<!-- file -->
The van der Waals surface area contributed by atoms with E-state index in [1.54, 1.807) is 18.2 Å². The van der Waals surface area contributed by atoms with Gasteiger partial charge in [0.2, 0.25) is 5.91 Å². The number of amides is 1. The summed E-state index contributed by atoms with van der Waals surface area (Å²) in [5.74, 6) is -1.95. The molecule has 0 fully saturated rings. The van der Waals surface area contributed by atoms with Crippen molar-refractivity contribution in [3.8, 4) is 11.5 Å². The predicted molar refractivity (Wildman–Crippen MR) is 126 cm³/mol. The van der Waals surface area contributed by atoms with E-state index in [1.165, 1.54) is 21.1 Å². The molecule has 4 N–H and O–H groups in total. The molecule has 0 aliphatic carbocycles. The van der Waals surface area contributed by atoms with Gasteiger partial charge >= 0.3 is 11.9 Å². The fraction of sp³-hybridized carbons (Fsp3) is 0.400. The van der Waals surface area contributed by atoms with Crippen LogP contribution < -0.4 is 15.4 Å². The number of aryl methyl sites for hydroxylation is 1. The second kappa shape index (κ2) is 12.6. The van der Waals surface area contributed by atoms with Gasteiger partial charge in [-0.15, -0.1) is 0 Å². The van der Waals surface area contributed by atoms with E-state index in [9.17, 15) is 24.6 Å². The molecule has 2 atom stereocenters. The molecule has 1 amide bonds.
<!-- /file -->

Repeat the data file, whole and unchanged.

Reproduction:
The van der Waals surface area contributed by atoms with E-state index in [1.54, 1.807) is 18.2 Å². The van der Waals surface area contributed by atoms with Gasteiger partial charge in [0.2, 0.25) is 5.91 Å². The number of amides is 1. The summed E-state index contributed by atoms with van der Waals surface area (Å²) in [5.74, 6) is -1.95. The molecule has 0 fully saturated rings. The van der Waals surface area contributed by atoms with Crippen molar-refractivity contribution in [3.8, 4) is 11.5 Å². The predicted molar refractivity (Wildman–Crippen MR) is 126 cm³/mol. The van der Waals surface area contributed by atoms with E-state index in [1.165, 1.54) is 21.1 Å². The molecule has 4 N–H and O–H groups in total. The molecule has 0 aliphatic carbocycles. The van der Waals surface area contributed by atoms with Gasteiger partial charge >= 0.3 is 11.9 Å². The fraction of sp³-hybridized carbons (Fsp3) is 0.400. The van der Waals surface area contributed by atoms with Crippen LogP contribution < -0.4 is 15.4 Å². The number of aryl methyl sites for hydroxylation is 1. The second kappa shape index (κ2) is 12.6. The van der Waals surface area contributed by atoms with Gasteiger partial charge in [-0.15, -0.1) is 0 Å². The van der Waals surface area contributed by atoms with E-state index in [9.17, 15) is 24.6 Å². The molecule has 2 atom stereocenters. The molecule has 1 amide bonds.